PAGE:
Talking about Distributive Justice
Over at Left2Right, Elizabeth Anderson has had a very interesting series going called, "How Not to Complain About Taxes." That site, by the way, features some eminent philosophers, so it's worth checking out if you're a credentialist. Otherwise it's worth checking out for the rigorous quality of most of the arguments. I wonder if there's a connection between the two.
In the third post of the series, she argued out that since, according to Hayek, the primary function of market prices is informative, they can't possibly track moral desert. Moral desert is retrospective, while the informative function is prospective, aggregating current demand and projected future demand (take that last part with a grain of salt, my knowledge of Hayek is quite limited). In a broad sketch, her argument ran that since market prices have nothing to do with desert, one can't argue that he or she deserves (in a moral sense) their pre-tax income, so that can't be asserted as a reason, in and of itself, why taxes should be lower.
Today, both halves of the duo at Marginal Revolution responded with criticism. I'm not sure I understood Alex Tabarrok's response, and if I do, I think he goes too far and ignores too many counterarguments. I accept what he says about misusing Hayek, as I have no idea about that. But I think his conclusion just doesn't follow from some of what he says. Here are the second and last paragraphs, which are all I want to discuss, though it can't hurt to read all four.
Hayek argued that the concept of social or distributive justice was "empty and meaningless." Anderson tries to use this argument, which she explains well, to suggest that any idea of libertarian or free market justice must also be empty and meaningless. Hayek, however, did not argue against rules of just conduct, "those end-independent rules which serve the formation of a spontaneous order." Among such rules may be Nozickian or Lockean rules of voluntary exchange.
True, it is an accidental fact that I live in a time and place where my skills are highly prized. In this sense, I do not deserve my income (i.e. my income is in part a function of things beyond my control). But I do deserve my income in the sense that it was acquired justly and to take justly acquired earnings may be an injustice.
Essentially, the problem with this response is that it ignores the most basic egalitarian arguments. What an egalitarian can do is grant that your income was acquired justly in the same limited sense that Tabarrok uses, namely that no particular person was wronged by the actions you took in getting the income. This doesn't cut off a Dworkinian argument that distribution should be endowment insensitive but ambition sensitive. That is, it seems unjust to many people that the "life chances" (broadly understood) of many people are dependent upon their birth situation in terms of both socio-economic stauts and genetic heritage. Now my argument here is also too fast and ignores various counterarguments, especially some in Anarchy, State and Utopia against Rawls, but this is only a blog post, not a book on the virtues of liberal egalitarianism versus libertarianism. But I just feel that Tabarrok's conclusion is undeserved, and taking his last line as clearly established is an error.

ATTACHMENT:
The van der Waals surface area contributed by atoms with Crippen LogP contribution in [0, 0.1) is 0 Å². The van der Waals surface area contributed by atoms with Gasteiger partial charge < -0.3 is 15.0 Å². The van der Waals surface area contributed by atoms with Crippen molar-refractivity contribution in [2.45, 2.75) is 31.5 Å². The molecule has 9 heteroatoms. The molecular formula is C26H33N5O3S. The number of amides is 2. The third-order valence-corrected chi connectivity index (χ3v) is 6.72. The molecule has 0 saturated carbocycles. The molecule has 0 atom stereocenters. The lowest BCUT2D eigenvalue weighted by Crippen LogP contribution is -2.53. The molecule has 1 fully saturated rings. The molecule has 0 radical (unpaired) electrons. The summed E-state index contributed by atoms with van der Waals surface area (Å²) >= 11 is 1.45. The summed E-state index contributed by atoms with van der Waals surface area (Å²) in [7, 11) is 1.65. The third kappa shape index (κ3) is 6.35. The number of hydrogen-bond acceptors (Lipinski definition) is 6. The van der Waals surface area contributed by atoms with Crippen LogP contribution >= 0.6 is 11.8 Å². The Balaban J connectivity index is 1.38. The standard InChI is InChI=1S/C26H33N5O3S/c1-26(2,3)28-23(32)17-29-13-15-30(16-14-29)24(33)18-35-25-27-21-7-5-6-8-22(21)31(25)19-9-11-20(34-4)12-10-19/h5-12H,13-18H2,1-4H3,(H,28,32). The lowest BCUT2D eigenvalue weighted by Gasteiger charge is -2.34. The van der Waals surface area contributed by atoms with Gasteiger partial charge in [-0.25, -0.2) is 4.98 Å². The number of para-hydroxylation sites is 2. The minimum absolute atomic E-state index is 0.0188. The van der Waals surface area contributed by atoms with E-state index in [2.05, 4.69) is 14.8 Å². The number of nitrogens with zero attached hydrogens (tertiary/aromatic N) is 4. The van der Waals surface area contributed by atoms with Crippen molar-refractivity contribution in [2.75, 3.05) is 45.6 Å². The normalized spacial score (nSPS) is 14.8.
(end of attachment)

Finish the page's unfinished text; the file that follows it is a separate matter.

Oh, everyone should read Marginal Revolution, there's always good stuff there.
Update: Will Wilkinson has a great post arguing on the libertarian side of this debate, it's much better than what I wrote. In particular, this paragraph is key:
How close does Anderson get to committing the Fundamental Redistributivist Error (the FRE), which is the very common but nonetheless logically horrifying error of inferring from the fact that P doesn't deserve x to the conclusion that there exists someone who is morally authorized strip x from P. Somebody ought to write an article about the manifold expressions of FRE titled "How Not to Argue For Taxes."That's not to say that there is no argument for someone or something being able to redistribute from P in a morally proper manner, but Will is clearly right that just showing non-desert doesn't get you there. Of course, Anderson doesn't say this either, since her topic is about fallacious arguments against taxation, she hasn't made her positive case for taxation yet.